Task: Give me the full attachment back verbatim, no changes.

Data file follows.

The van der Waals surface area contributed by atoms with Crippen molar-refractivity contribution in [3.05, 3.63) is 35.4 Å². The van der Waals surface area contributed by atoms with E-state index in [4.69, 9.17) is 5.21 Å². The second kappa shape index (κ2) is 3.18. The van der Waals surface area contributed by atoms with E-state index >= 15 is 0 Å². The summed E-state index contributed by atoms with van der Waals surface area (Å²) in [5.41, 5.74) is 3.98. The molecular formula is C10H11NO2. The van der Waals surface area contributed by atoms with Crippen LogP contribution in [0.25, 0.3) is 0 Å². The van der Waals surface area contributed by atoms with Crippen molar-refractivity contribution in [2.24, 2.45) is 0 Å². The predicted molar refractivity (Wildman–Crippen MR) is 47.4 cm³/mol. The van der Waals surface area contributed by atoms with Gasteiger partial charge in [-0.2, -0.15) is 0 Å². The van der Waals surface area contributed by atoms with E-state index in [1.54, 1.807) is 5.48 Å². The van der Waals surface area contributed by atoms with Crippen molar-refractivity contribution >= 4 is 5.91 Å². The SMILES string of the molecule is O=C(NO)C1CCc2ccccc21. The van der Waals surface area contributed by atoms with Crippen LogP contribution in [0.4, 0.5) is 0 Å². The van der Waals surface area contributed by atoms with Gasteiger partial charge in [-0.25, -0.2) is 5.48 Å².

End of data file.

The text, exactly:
The van der Waals surface area contributed by atoms with Crippen molar-refractivity contribution in [3.05, 3.63) is 35.4 Å². The van der Waals surface area contributed by atoms with E-state index in [4.69, 9.17) is 5.21 Å². The second kappa shape index (κ2) is 3.18. The van der Waals surface area contributed by atoms with E-state index >= 15 is 0 Å². The summed E-state index contributed by atoms with van der Waals surface area (Å²) in [5.41, 5.74) is 3.98. The molecular formula is C10H11NO2. The van der Waals surface area contributed by atoms with Crippen LogP contribution in [0.25, 0.3) is 0 Å². The van der Waals surface area contributed by atoms with Crippen molar-refractivity contribution in [2.24, 2.45) is 0 Å². The predicted molar refractivity (Wildman–Crippen MR) is 47.4 cm³/mol. The van der Waals surface area contributed by atoms with Gasteiger partial charge in [-0.2, -0.15) is 0 Å². The van der Waals surface area contributed by atoms with E-state index in [1.54, 1.807) is 5.48 Å². The van der Waals surface area contributed by atoms with Crippen molar-refractivity contribution >= 4 is 5.91 Å². The SMILES string of the molecule is O=C(NO)C1CCc2ccccc21. The van der Waals surface area contributed by atoms with Crippen LogP contribution in [0.4, 0.5) is 0 Å². The van der Waals surface area contributed by atoms with Gasteiger partial charge in [-0.25, -0.2) is 5.48 Å².